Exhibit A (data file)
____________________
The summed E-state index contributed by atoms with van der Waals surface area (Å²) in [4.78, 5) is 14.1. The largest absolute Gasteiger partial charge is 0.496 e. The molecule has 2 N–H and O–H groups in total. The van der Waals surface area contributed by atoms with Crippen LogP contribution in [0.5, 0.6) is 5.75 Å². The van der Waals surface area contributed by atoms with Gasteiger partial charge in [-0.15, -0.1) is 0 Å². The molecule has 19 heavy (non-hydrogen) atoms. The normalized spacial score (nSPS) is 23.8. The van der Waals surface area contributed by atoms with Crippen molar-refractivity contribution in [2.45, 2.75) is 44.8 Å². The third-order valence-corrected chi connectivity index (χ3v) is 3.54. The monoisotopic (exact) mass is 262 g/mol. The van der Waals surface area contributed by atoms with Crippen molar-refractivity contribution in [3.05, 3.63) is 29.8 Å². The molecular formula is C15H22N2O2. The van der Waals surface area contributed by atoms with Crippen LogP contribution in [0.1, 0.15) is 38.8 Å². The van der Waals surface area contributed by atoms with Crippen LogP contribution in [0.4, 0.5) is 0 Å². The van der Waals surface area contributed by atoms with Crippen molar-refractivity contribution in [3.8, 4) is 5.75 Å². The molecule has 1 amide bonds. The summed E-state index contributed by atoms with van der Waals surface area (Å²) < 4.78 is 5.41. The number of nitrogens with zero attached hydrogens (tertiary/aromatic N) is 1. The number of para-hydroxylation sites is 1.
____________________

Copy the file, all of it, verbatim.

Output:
The summed E-state index contributed by atoms with van der Waals surface area (Å²) in [4.78, 5) is 14.1. The largest absolute Gasteiger partial charge is 0.496 e. The molecule has 2 N–H and O–H groups in total. The van der Waals surface area contributed by atoms with Crippen LogP contribution in [0.5, 0.6) is 5.75 Å². The van der Waals surface area contributed by atoms with Gasteiger partial charge in [-0.15, -0.1) is 0 Å². The molecule has 19 heavy (non-hydrogen) atoms. The normalized spacial score (nSPS) is 23.8. The van der Waals surface area contributed by atoms with Crippen molar-refractivity contribution in [2.45, 2.75) is 44.8 Å². The third-order valence-corrected chi connectivity index (χ3v) is 3.54. The monoisotopic (exact) mass is 262 g/mol. The van der Waals surface area contributed by atoms with Crippen molar-refractivity contribution in [3.05, 3.63) is 29.8 Å². The molecular formula is C15H22N2O2. The van der Waals surface area contributed by atoms with Crippen LogP contribution in [0.1, 0.15) is 38.8 Å². The van der Waals surface area contributed by atoms with Crippen LogP contribution in [0.4, 0.5) is 0 Å². The van der Waals surface area contributed by atoms with Crippen molar-refractivity contribution in [3.8, 4) is 5.75 Å². The molecule has 1 amide bonds. The summed E-state index contributed by atoms with van der Waals surface area (Å²) < 4.78 is 5.41. The number of nitrogens with zero attached hydrogens (tertiary/aromatic N) is 1. The number of para-hydroxylation sites is 1.